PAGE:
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You want to lose weight? Eat less, move more! As simple as that?
Unfortunately, if it would be as simple as that, the infatuation for weight-loss diets would not be as great, and the prevalence of obesity in society would not be either.
But then, why is it so difficult to lose weight and why are we constantly fighting with our body?
Indeed, it has been shown that less than 20% of individuals that have attempted to lose weight are able to achieve and maintain a 10% reduction over a year. Also, over one-third of lost weight tends to return within the first year, and the majority is gained back within 3 to 5 years. (Maclean, 2011)
To understand this phenomenon, it’s important to know that weight is regulated by a wide and interactive range of biological, behavioural, and societal factors. Some of them are alterable, such as physical activity and eating habits, but most of them are not or very hardly editable. If we take a closer look at those factors, we can think of age, genetic, cultural background, medical condition, medication, environment, hormones, history of dieting, stress, sleeping habits and more.
It might be shocking to read, but as unfortunate as it is, some people have a very low weight loss potential and there is nothing they can do about it. Don’t be mistaken, just because someone’s weight is considered too high doesn’t mean they are cowardly and willless. A recent study showed that genetic (non-modifiable factor) could be responsible for up to 50-75% of human body weight. (Gagnon et al., 2023)
Does this mean we should give up, eat whatever we want and stop exercising? Absolutely not! What we should give up though, is our weight bias and all those restrictive diets that make the population fatter, sicker, and poorer.
Another thing that is worth mentioning before diving into the heart of the subject, is that someone can be fat and healthy (Despres, 2012), and someone can be thin and unhealthy. Indeed, contrary to popular belief, weight is not directly linked to health. What is actually related to a healthier life (physical, mental and social), is the improvement of lifestyle habits. In fact, it’s been proven to decrease mortality independently of a weight loss. (Matheson, 2012).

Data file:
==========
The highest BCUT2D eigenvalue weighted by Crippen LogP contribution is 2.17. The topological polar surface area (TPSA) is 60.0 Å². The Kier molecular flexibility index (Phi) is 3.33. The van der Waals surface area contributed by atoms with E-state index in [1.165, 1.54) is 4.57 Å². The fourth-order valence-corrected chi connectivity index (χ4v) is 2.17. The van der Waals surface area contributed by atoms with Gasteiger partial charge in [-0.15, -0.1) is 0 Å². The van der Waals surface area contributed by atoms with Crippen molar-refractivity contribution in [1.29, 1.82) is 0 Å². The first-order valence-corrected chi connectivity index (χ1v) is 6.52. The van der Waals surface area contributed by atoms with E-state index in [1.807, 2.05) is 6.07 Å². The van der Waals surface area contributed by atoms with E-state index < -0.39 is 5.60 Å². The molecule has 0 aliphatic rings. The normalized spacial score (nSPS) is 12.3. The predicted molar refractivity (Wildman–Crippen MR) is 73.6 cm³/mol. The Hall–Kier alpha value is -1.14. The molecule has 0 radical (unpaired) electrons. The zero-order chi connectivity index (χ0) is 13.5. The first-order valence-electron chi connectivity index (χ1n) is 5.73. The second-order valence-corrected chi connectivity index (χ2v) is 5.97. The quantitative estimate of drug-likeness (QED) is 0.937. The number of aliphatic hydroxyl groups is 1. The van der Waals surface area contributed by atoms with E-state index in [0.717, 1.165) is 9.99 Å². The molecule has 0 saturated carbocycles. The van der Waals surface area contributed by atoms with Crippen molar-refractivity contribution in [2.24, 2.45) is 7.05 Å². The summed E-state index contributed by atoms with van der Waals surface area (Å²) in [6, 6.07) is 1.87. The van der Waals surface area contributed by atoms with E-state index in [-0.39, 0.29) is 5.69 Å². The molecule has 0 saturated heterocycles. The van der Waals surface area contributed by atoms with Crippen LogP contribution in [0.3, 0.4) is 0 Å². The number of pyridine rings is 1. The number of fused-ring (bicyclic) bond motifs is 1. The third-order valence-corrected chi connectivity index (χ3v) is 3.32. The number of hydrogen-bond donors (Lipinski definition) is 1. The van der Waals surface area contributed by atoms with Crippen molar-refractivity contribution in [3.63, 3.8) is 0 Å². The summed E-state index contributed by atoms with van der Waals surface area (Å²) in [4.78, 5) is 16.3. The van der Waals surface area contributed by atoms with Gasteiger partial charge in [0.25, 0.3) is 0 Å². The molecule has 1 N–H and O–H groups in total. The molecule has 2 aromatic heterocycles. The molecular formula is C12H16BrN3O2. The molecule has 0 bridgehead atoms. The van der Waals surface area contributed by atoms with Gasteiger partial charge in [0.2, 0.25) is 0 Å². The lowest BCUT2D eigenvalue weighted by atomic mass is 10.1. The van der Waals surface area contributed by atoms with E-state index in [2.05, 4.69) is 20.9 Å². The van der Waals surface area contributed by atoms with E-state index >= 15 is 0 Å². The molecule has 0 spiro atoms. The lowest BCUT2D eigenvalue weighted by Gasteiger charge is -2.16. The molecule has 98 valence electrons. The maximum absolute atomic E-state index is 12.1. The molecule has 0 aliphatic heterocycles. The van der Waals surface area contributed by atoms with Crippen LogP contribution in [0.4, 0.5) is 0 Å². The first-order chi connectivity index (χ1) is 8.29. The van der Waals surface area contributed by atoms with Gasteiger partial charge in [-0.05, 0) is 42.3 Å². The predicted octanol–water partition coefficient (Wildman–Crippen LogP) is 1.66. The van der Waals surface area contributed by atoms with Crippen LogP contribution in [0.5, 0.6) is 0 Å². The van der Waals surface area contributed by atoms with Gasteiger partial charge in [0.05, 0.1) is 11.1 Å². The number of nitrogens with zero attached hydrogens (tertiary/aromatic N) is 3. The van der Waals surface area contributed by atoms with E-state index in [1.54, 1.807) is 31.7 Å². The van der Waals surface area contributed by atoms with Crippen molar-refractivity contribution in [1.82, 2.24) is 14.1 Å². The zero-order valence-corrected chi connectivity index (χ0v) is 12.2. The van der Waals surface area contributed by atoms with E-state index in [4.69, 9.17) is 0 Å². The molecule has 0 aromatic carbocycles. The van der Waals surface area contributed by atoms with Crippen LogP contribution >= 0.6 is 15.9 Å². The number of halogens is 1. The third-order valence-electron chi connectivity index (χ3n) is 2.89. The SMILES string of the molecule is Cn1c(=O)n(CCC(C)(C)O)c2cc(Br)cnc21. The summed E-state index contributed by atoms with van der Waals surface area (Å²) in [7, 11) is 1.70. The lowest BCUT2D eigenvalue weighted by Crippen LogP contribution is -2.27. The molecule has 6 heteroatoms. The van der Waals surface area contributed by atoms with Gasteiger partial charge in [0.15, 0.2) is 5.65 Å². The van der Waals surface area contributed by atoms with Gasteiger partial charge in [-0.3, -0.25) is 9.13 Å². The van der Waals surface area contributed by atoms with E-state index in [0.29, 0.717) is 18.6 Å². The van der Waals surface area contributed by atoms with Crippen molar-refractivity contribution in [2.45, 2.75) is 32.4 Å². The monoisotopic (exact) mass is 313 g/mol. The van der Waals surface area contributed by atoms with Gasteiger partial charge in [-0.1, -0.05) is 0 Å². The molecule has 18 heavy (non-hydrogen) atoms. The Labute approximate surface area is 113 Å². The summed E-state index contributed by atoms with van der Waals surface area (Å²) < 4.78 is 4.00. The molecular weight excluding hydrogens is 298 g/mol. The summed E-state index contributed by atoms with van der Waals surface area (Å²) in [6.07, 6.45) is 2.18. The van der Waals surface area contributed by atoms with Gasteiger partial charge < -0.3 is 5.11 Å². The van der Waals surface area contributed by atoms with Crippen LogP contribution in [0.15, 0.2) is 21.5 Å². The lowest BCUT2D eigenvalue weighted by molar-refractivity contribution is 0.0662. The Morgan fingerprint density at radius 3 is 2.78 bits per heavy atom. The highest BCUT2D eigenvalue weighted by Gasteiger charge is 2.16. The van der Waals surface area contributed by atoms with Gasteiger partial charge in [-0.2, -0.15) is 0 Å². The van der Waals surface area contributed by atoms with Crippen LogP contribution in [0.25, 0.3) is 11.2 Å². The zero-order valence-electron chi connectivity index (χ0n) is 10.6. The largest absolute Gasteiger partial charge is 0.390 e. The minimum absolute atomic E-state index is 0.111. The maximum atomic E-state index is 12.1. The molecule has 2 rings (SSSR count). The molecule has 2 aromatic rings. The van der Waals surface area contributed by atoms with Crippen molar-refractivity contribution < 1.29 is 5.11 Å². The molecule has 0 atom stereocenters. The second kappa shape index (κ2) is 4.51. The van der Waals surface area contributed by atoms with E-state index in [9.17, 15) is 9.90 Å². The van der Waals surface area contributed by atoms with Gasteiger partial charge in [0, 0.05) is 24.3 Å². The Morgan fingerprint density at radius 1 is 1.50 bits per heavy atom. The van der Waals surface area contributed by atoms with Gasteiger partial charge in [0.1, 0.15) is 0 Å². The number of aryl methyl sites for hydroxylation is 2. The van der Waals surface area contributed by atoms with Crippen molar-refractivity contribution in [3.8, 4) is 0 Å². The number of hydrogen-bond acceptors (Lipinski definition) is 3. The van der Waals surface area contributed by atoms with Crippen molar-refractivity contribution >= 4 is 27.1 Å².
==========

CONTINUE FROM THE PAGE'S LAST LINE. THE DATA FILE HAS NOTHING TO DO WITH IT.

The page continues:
So, the answer would be to focus on improving your general lifestyle habits instead of putting all the energy on lowering the number on the scale. It has been shown that the methods usually used for fast and intense weight loss are most of the time damaging to health instead of being beneficial. On the other hand, a weight-inclusive approach to achieve some changes in some spheres of life (physical activity, eating and sleeping habits, stress management and more), can improve quality of life and overall health (Tylka, 2014). By doing all those things, you might lose weight if you have a weight loss potential, but you might not either, or just a few pounds. A weight loss of only 5-10% of initial weight can improve glycemic control, lower blood pressure, lower blood cholesterol, improve breathing capacity, improve sleep quality, reduce the risk of osteoarthritis, and improve mental health. It should be noted that those benefits are only effective if the weight is maintained, hence the importance of making changes that are gradual, realistic, and sustainable.
In short, be aware that not everybody can lose weight and maintain it, be self-indulgent, focus on modifiable factors and stop spending your time, precious mental energy, and money on so called miracle diets. Acknowledge that changing behaviors is not easy, and you might need help from a professional.
Keep in mind, you are not responsible for the problem, but you are responsible for the solution!
Marie Lamarche Mc Clure, R.D.
July 11th, 2023
Després JP. Body fat distribution and risk of cardiovascular disease: an update. Circulation. 2012 Sep 4;126(10): 1301-13.
Gagnon et al., iScience 26, 106376, April 21, 2023 ª 2023 The Author(s)Genetic control of body weight by the human brain proteome
Maclean PS, Bergouignan A, Cornier MA, Jackman MR. Biology’s response to dieting: the impetus for weight regain. Am J Physiol Regul Integr Comp Physiol. 2011 Sep;301(3):R581-600
Matheson EM, King DE, Everett CJ. Healthy lifestyle habits and mortality in overweight and obese individuals. J Am. Board Fam Med. 2012 Jan-Feb;25(1):9-15
Tylka, T.L., R.A. Annunziato, D. Burgard, S. Danielsdóttir, E. Shuman, C. Davis et R.M. Calogero (2014). The weight-inclusive versus weight-normative approach to health: evaluating the evidence for prioritizing wellbeing over weight loss, Journal of Obesity, doi.org/10.1155/2014/983495.